In 2017, a flood of accusations against high-profile men in positions of power in Hollywood, the U.S. government, and the national media have focused the nation’s attention on sexual harassment and its consequences. The medical workplace is not immune from harassment, and the national conversation presents an opportunity for health care businesses to review their risk, policies, and prevention strategies. In a two-part series, I will review some facts about harassment, its relevance to a urology practice, and some resources to gauge your practice’s status in this regard.
Harassment in the workplace is defined as “employment discrimination that violates Title VII of the Civil Rights Act of 1964, the Age Discrimination in Employment Act of 1967 (ADEA), and the Americans with Disabilities Act of 1990 (ADA),” and it is unlawful (bit.ly/Harassmentdefinition). According to a 2016 report by the U.S. Equal Employment Opportunity Commission (EEOC), sexual harassment is the most common form of harassment alleged in complaints to that agency (45%) (bit.ly/EEOCreport). It is defined by the EEOC as “unwelcome sexual advances, requests for sexual favors, and other verbal or physical conduct of a sexual nature… when submission to or rejection of this conduct explicitly or implicitly affects an individual’s employment, unreasonably interferes with an individual’s work performance or creates an intimidating, hostile or offensive work environment” (bit.ly/Harassmentfacts).
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Sexual harassment is typically categorized as either “quid pro quo” (sex in exchange for favors or avoiding punishment) or a “hostile work environment.” Unwanted behavior in the first category is easy to recognize, but behavior that constitutes a “hostile work environment” may be more subjective. While the true incidence of sexual harassment is not precisely known, survey data suggest between 40% and 75% of women in the workplace have been subject to unwanted sexually based behaviors (bit.ly/EEOCreport).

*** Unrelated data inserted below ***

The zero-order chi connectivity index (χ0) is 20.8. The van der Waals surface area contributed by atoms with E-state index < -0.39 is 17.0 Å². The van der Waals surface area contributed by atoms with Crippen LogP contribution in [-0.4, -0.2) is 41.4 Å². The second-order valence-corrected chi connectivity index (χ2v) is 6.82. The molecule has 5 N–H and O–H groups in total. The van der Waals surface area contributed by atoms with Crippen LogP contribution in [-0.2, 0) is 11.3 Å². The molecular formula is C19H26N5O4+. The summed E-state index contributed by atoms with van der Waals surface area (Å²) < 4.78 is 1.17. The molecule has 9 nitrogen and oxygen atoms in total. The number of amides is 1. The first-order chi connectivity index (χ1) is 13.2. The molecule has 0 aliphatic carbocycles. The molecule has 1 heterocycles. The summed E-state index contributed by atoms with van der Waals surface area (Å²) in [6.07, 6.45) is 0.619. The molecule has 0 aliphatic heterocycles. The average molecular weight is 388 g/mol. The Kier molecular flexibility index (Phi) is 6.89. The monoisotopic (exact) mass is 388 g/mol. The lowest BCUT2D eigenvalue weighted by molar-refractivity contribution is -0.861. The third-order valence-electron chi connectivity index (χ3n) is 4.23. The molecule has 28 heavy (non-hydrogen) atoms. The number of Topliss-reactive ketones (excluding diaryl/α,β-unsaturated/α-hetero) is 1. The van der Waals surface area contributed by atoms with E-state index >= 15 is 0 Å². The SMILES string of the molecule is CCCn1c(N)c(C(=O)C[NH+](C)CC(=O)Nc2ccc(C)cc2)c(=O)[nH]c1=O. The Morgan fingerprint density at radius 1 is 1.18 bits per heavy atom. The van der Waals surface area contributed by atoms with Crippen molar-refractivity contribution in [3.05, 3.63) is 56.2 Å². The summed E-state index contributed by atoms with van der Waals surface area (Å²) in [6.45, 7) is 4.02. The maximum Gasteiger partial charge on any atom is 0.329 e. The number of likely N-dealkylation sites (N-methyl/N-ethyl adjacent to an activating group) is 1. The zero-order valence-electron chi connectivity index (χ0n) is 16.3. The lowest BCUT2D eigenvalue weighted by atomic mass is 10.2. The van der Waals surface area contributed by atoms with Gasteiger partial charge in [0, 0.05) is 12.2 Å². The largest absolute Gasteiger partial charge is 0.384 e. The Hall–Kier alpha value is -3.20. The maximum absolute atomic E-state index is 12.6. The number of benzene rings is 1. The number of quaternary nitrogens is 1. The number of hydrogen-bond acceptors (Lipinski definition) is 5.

The EEOC report suggests that most victims of harassment either avoid the harasser, ignore the behavior, or deny the problem; few file a complaint. These statistics suggest harassment based upon sex is common and underreported. Less common types of harassment can be based on race, disability, age, national origin, or religion.
Sexual harassment in the medical workplace is also apparently common. According to one recent article, data suggest harassment rates of 44% in all women, 59.4% of all medical trainees, and 69% of female emergency medicine residents (bit.ly/Harassmentinmedicine). Another survey-based study reports that 84% of physical therapy students and professionals had suffered sexual harassment in the course of their career, and 47% in the last year (Physical Therapy 2017; 97:1084-93). These studies do not profile the “harasser” in detail, but it is worth noting that health care workers may suffer harassment in the workplace from a patient as well as a coworker or superior.